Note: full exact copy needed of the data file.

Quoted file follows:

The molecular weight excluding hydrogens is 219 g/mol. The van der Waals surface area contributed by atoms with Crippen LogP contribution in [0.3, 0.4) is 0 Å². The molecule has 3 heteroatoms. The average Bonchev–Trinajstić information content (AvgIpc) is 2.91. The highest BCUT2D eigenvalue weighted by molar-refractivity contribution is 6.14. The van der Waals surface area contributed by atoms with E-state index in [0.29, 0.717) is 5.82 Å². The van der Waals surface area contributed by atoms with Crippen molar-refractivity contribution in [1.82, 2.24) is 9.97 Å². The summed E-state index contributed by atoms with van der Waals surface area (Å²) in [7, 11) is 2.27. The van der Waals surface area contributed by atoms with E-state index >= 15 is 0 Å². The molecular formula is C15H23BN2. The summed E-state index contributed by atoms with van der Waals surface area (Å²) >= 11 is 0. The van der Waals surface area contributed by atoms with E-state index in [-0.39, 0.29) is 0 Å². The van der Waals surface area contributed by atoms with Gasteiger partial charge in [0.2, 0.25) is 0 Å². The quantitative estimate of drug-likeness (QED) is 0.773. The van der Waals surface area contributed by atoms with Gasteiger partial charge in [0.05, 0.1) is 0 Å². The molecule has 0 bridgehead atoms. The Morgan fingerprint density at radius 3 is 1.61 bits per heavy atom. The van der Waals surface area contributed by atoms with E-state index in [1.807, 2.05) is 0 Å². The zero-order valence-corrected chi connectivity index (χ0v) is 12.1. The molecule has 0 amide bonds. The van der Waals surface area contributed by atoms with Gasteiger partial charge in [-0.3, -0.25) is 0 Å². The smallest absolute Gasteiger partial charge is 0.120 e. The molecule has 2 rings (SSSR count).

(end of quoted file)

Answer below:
The molecular weight excluding hydrogens is 219 g/mol. The van der Waals surface area contributed by atoms with Crippen LogP contribution in [0.3, 0.4) is 0 Å². The molecule has 3 heteroatoms. The average Bonchev–Trinajstić information content (AvgIpc) is 2.91. The highest BCUT2D eigenvalue weighted by molar-refractivity contribution is 6.14. The van der Waals surface area contributed by atoms with E-state index in [0.29, 0.717) is 5.82 Å². The van der Waals surface area contributed by atoms with Crippen molar-refractivity contribution in [1.82, 2.24) is 9.97 Å². The summed E-state index contributed by atoms with van der Waals surface area (Å²) in [7, 11) is 2.27. The van der Waals surface area contributed by atoms with E-state index >= 15 is 0 Å². The molecular formula is C15H23BN2. The summed E-state index contributed by atoms with van der Waals surface area (Å²) >= 11 is 0. The van der Waals surface area contributed by atoms with E-state index in [-0.39, 0.29) is 0 Å². The van der Waals surface area contributed by atoms with Gasteiger partial charge in [0.2, 0.25) is 0 Å². The quantitative estimate of drug-likeness (QED) is 0.773. The van der Waals surface area contributed by atoms with Gasteiger partial charge in [0.05, 0.1) is 0 Å². The molecule has 0 bridgehead atoms. The Morgan fingerprint density at radius 3 is 1.61 bits per heavy atom. The van der Waals surface area contributed by atoms with E-state index in [1.807, 2.05) is 0 Å². The zero-order valence-corrected chi connectivity index (χ0v) is 12.1. The molecule has 0 amide bonds. The van der Waals surface area contributed by atoms with Gasteiger partial charge in [-0.3, -0.25) is 0 Å². The smallest absolute Gasteiger partial charge is 0.120 e. The molecule has 2 rings (SSSR count).